RNA Structural Modules Control the Rate and Pathway of RNA Folding and Assembly.

Journal Article (Journal Article)

Structured RNAs fold through multiple pathways, but we have little understanding of the molecular features that dictate folding pathways and determine rates along a given pathway. Here, we asked whether folding of a complex RNA can be understood from its structural modules. In a two-piece version of the Tetrahymena group I ribozyme, the separated P5abc subdomain folds to local native secondary and tertiary structure in a linked transition and assembles with the ribozyme core via three tertiary contacts: a kissing loop (P14), a metal core-receptor interaction, and a tetraloop-receptor interaction, the first two of which are expected to depend on native P5abc structure from the local transition. Native gel, NMR, and chemical footprinting experiments showed that mutations that destabilize the native P5abc structure slowed assembly up to 100-fold, indicating that P5abc folds first and then assembles with the core by conformational selection. However, rate decreases beyond 100-fold were not observed because an alternative pathway becomes dominant, with nonnative P5abc binding the core and then undergoing an induced-fit rearrangement. P14 is formed in the rate-limiting step along the conformational selection pathway but after the rate-limiting step along the induced-fit pathway. Strikingly, the assembly rate along the conformational selection pathway resembles that of an isolated kissing loop similar to P14, and the rate along the induced-fit pathway resembles that of an isolated tetraloop-receptor interaction. Our results indicate substantial modularity in RNA folding and assembly and suggest that these processes can be understood in terms of underlying structural modules.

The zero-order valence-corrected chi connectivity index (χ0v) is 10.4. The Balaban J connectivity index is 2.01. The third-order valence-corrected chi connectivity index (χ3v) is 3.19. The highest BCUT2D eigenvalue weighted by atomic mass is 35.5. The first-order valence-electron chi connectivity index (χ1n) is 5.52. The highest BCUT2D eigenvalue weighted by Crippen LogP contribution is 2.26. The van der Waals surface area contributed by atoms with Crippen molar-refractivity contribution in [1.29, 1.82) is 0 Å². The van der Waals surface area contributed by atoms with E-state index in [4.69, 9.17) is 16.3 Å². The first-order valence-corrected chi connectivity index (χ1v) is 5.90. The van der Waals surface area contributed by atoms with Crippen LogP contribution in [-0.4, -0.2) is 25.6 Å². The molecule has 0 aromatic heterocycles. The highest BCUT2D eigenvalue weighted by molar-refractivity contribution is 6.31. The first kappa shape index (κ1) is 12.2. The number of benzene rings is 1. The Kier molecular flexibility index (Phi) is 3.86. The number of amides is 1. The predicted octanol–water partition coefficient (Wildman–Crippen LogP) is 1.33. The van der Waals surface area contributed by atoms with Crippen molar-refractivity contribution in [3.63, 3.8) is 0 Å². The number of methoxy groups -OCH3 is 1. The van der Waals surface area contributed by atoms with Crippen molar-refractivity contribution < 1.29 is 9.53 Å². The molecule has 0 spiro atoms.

Full Text

Duke Authors

Cited Authors

  • Gracia, B; Xue, Y; Bisaria, N; Herschlag, D; Al-Hashimi, HM; Russell, R

Published Date

  • October 9, 2016

Published In

Volume / Issue

  • 428 / 20

Start / End Page

  • 3972 - 3985

PubMed ID

  • 27452365

Pubmed Central ID

  • PMC5048535

Electronic International Standard Serial Number (EISSN)

  • 1089-8638

Digital Object Identifier (DOI)

  • 10.1016/j.jmb.2016.07.013


  • eng

Conference Location

  • England